Force-clamp spectroscopy detects residue co-evolution in enzyme catalysis
J Biol Chem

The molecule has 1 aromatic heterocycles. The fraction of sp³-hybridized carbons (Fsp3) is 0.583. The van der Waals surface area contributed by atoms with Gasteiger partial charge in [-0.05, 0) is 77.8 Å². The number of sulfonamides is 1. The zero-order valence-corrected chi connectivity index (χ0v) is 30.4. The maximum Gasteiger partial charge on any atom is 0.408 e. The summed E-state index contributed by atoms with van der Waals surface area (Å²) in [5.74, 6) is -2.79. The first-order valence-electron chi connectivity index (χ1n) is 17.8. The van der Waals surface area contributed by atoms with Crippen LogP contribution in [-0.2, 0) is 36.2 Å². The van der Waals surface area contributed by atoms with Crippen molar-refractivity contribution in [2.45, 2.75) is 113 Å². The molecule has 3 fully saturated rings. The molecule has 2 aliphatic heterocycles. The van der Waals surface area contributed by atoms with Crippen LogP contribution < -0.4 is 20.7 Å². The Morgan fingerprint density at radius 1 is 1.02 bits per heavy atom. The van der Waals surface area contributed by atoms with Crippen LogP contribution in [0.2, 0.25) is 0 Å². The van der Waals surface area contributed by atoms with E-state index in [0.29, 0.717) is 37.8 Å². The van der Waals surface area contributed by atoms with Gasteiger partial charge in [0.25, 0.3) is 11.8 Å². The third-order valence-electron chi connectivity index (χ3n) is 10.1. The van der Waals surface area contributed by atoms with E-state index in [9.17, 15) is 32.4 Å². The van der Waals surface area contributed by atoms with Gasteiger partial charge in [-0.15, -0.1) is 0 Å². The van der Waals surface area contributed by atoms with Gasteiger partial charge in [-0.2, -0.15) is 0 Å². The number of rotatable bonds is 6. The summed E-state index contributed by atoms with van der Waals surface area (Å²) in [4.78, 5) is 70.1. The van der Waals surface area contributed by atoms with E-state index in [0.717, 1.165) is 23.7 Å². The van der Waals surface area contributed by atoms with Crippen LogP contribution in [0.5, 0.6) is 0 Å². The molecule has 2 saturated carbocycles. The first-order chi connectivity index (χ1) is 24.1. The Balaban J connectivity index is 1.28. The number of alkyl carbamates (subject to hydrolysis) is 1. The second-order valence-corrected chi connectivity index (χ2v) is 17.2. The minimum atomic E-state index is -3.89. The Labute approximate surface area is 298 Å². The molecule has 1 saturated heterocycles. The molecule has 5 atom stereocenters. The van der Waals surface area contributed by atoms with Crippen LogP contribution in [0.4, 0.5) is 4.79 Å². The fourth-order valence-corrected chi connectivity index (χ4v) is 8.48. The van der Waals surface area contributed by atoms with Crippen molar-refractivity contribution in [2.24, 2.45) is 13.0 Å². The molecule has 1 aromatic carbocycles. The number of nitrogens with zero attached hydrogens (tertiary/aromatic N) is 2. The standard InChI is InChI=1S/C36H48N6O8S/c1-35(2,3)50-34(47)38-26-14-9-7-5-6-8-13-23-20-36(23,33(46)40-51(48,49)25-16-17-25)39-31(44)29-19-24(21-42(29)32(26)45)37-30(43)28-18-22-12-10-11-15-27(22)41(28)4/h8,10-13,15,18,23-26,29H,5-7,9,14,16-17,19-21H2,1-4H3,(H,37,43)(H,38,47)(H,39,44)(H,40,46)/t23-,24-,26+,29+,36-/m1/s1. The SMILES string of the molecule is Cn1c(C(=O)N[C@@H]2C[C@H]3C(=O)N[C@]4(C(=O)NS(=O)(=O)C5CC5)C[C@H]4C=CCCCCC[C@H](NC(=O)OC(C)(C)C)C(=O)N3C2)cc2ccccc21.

Understanding how the catalytic mechanisms of enzymes are optimized through evolution remains a major challenge in molecular biology. The concept of co-evolution implicates that compensatory mutations occur to preserve the structure and function of proteins. We have combined statistical analysis of protein sequences with the sensitivity of single molecule force-clamp spectroscopy to probe how catalysis is affected by structurally distant correlated mutations in Escherichia coli thioredoxin. Our findings show that evolutionary anti-correlated mutations have an inhibitory effect on enzyme catalysis, whereas positively correlated mutations rescue the catalytic activity. We interpret these results in terms of an evolutionary tuning of both the enzyme-substrate binding process and the chemistry of the active site. Our results constitute a direct observation of distant residue co-evolution in enzyme catalysis.